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Resin Casting with Inclusions


Casting resin is really addictive. You keep thinking of new things you can do with it. After my initial success with it, I decided I wanted to try it with pictures I printed out, and I wanted to try some with other things. I'm a big coffee fan, so of course, I wanted to cast some coffee beans. I decided to type out the word coffee, and at the suggestion of a friend, I also typed cream and sugar with my typewriter to include in some castings.

For this project, I used Environmental Technology Inc. jewelry mold #33610, polyester resin, mold release spray and transparent dyes.
I also used my typewriter, my printer, a clear coat protective spray, glitter, coffee beans, and a template I made up to use with that mold.
You'll also need unwaxed paper cups, and wooden craft sticks to mix with and a nail file to smooth the edges if you overfill like I did slightly.
The reason I used the polyester resin instead of the epoxy resin is because the polyester is supposed to be better for working in layers. It does smell more and you need to use adequate ventilation. If you'd rather try it with epoxy resins, make sure you use release spray. The epoxy resins are easier to use and don't smell as strongly, but they also don't release as easily.
Start by planning what you want to cast. I used coffee, but teas or dried herbs would look really nice too with the name of the type of tea or herb it is in it.
Get all your supplies ready. If you want to design a cab in your graphics program using pictures, or want to embed drawings in them, get those made and prepared.
To prepare a picture for casting, you'll want to seal it so the resin doesn't smudge your ink. I used a scrapbooking clear spray. I typed my words, and cut them out, and created my graphics and cut them out, put them in a box, and sprayed one side and let it dry, then flipped them over and sprayed the other side. You want to coat both sides. Spray the mold with mold release.
Then I mixed my first layer of resin, follow the instructions in the kit for the right amount of catalyst for the first layer. Each layer has less catalyst then the last layer. Mine are only two layers.
Pour a thin layer in the mold, and arrange you elements in it. If you're using coffee beans, this will probably the layer you want them in since they tend to float in the resin. Layer the elements starting with what you want on top. If you want to add glitter don't stir it in the resin. Learn from my mistake. I did that a while back on a cast I was trying to put inclusions in, and the glitter settled to the bottom of the mold, which was the top of my cabochon and obscured the other elements I had in it. Instead, lightly sprinkle glitter over the top. Some will settle a bit, but most of it will float. Set the mold aside for an hour, and discard any leftover catalyzed resin, it won't keep. After an hour, mix the second layer. If you want to add tint, this would be a good layer to add it to. Pour the second layer, and cover the mold loosely with plastic film being careful not the let the film touch the surface. Polyester resins tend to cure with a tacky finish on any side exposed to air, and the plastic film minimizes the air that comes in contact with the surface. Put the mold someplace warm (at least room temperature) where it won't be disturbed and the smell won't disturb you for 24 hours. I put it in my laundry room. After 24 hours it will be cured to "click" hard and you can release it from the mold. It still won't be completely cured though, and may smell sort of sweet. Just put the cabochons away for a few days, and then they will be completely cured and you can bead around them or drill them to use them as elements in your strung pieces.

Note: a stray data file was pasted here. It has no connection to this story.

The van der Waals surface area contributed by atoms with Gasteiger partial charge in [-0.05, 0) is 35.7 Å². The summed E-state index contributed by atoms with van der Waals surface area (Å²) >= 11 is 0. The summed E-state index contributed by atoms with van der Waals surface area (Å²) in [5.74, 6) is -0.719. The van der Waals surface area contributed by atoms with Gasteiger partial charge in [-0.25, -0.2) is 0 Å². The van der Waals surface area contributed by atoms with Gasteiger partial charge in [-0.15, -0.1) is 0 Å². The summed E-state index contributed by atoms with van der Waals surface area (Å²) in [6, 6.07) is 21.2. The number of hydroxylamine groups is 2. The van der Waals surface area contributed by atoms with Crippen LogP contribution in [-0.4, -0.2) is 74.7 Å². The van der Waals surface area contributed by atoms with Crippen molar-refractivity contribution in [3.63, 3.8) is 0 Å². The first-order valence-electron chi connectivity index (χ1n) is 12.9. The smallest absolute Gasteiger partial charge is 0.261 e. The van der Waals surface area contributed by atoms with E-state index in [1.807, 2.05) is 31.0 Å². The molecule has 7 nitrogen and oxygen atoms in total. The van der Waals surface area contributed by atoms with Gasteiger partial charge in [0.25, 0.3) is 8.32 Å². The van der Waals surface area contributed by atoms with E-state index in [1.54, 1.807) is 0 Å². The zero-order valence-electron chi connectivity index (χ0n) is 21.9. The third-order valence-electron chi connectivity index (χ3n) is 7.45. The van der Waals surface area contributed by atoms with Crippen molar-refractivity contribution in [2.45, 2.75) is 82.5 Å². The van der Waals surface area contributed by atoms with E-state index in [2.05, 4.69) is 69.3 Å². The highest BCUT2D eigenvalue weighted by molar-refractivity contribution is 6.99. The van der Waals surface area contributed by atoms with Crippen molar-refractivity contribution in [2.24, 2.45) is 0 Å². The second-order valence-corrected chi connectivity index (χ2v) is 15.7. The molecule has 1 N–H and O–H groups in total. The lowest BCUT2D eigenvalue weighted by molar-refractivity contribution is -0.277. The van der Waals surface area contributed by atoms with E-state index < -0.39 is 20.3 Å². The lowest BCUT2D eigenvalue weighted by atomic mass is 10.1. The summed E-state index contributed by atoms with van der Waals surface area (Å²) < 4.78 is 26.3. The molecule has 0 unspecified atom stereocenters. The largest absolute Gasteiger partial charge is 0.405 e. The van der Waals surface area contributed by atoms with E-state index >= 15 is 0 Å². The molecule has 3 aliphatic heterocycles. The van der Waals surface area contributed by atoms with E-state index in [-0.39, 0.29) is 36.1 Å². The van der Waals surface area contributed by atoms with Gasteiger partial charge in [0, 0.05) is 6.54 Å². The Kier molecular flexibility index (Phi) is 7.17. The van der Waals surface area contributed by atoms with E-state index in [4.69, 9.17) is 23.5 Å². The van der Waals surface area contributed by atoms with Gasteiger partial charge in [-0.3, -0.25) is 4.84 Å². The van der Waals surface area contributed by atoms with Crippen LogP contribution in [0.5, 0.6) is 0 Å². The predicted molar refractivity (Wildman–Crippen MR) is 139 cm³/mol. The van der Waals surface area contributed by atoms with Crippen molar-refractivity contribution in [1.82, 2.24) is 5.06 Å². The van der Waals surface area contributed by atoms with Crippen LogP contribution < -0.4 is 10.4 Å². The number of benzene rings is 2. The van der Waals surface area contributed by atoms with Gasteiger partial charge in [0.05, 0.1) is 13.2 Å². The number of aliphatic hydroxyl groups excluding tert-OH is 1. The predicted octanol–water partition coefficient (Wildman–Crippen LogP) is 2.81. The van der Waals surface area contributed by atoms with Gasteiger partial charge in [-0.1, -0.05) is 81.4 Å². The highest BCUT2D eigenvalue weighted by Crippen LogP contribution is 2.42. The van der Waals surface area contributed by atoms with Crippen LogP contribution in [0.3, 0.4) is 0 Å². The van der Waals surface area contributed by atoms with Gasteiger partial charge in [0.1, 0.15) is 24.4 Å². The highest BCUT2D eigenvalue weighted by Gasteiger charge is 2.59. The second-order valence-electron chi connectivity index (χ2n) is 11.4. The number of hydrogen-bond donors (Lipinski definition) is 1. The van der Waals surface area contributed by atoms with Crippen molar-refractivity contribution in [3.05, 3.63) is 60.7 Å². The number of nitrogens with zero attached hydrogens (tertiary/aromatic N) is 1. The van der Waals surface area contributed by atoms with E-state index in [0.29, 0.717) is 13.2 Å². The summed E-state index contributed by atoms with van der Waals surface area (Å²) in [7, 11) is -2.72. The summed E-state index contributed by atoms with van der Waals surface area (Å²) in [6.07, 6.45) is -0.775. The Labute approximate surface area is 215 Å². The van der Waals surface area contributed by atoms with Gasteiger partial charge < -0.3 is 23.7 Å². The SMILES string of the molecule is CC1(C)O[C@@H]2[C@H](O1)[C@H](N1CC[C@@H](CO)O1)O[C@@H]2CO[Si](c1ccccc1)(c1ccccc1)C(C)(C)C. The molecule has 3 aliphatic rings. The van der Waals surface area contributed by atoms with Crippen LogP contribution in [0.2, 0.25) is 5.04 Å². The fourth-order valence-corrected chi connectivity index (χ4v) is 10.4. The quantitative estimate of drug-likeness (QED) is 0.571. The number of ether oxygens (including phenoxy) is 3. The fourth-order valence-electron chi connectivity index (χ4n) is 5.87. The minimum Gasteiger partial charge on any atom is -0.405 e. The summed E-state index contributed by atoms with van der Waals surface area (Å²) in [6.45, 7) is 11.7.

Side note: The What? cabochon was for my daughter. She's a big Dr. Who fan, and when he said "What?" at the end of season 2, she was in absolute hysterics, and "what?" became a family joke.
You can download my template for this mold here, print at 100 dpi. For one with some of my computer art, click here


Highly Recommended- Sherri Haab's books are wonderful, and the new version of this book comes with a dvd. The Castin' Craft Resin kit is the same sort of resin I used, and if you scroll down, it should have "Buy with" offer that includes the mold I made the templates for.


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Resin Casting
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Content copyright © 2014 by Shala Kerrigan. All rights reserved.
This content was written by Shala Kerrigan. If you wish to use this content in any manner, you need written permission. Contact Shala Kerrigan for details.

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